For all the satellites and computers, it is impossible to predict the weather accurately more than three days in advance. Is meteorology a science, or not? Earthquakes cannot be predicted, and there are no neat laboratory experiments to prove the theories of geology. Is the latter a science, or is it not? And what about the predictions of a doctor? Even the best doctors make mistaken diagnoses, sometimes with fatal results. Is medicine a science? Clearly, it is, but not a precise science like some branches of physics.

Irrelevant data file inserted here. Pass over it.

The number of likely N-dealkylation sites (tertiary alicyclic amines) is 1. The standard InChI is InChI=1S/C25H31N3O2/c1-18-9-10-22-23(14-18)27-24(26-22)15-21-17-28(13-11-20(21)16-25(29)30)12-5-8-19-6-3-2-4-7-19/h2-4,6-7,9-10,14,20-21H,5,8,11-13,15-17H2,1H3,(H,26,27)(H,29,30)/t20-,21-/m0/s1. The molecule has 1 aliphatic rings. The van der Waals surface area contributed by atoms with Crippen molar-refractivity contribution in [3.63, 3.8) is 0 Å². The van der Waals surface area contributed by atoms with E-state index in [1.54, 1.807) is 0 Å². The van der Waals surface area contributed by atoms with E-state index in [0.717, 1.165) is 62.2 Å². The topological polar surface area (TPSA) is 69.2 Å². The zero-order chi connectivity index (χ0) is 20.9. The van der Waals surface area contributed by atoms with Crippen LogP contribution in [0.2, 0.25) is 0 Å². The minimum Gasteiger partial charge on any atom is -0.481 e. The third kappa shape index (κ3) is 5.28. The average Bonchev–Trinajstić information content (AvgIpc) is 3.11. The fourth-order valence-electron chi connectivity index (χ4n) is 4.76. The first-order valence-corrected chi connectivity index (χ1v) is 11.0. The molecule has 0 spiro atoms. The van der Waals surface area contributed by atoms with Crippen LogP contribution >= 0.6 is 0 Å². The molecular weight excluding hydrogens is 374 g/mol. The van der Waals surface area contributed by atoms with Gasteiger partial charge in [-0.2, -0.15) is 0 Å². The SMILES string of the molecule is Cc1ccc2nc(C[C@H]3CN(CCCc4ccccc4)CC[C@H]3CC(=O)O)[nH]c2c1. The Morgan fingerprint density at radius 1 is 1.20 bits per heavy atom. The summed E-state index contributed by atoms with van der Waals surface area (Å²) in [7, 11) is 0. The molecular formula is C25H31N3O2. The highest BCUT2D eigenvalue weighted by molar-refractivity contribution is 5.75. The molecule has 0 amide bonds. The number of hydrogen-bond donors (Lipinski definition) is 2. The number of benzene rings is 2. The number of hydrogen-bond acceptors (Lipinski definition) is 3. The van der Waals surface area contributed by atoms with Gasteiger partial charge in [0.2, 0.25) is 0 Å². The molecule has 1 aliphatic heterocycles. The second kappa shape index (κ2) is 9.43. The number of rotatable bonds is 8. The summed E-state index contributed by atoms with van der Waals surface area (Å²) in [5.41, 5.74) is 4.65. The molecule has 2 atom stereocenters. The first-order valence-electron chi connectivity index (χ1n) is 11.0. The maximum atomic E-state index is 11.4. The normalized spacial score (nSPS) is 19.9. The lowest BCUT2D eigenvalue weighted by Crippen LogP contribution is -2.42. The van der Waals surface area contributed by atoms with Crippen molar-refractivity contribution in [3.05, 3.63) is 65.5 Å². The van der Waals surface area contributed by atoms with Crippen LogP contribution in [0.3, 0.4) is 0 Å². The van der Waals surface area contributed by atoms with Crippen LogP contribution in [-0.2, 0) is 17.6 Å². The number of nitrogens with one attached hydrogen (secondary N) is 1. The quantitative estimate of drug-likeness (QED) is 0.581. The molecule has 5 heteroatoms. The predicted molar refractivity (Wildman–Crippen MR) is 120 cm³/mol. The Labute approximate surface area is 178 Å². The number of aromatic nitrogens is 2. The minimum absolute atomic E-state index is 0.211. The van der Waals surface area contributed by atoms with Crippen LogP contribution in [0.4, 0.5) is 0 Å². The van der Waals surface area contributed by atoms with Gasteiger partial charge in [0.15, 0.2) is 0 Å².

When we reach a field like psychology, things get even more complicated. Psychology, as a science, is still in its infancy. One cannot yet speak of a fully worked-out body of ideas which is generally accepted in this most complex field, involving the basic driving-forces of human behaviour. And when we come to sociology, which, after all, deals with the complex behaviour of masses, the huge amount of variables makes the task of prediction doubly difficult. Difficult, yes. Impossible, no. For in human society also there are certain patterns of behaviour, certain processes, which can be identified and explained. General conclusions can be drawn, and, yes, predictions made, which can be tested in practice. Only don’t expect the same precise degree of accuracy in such predictions as you would hope to find in a carefully-conducted laboratory experiment!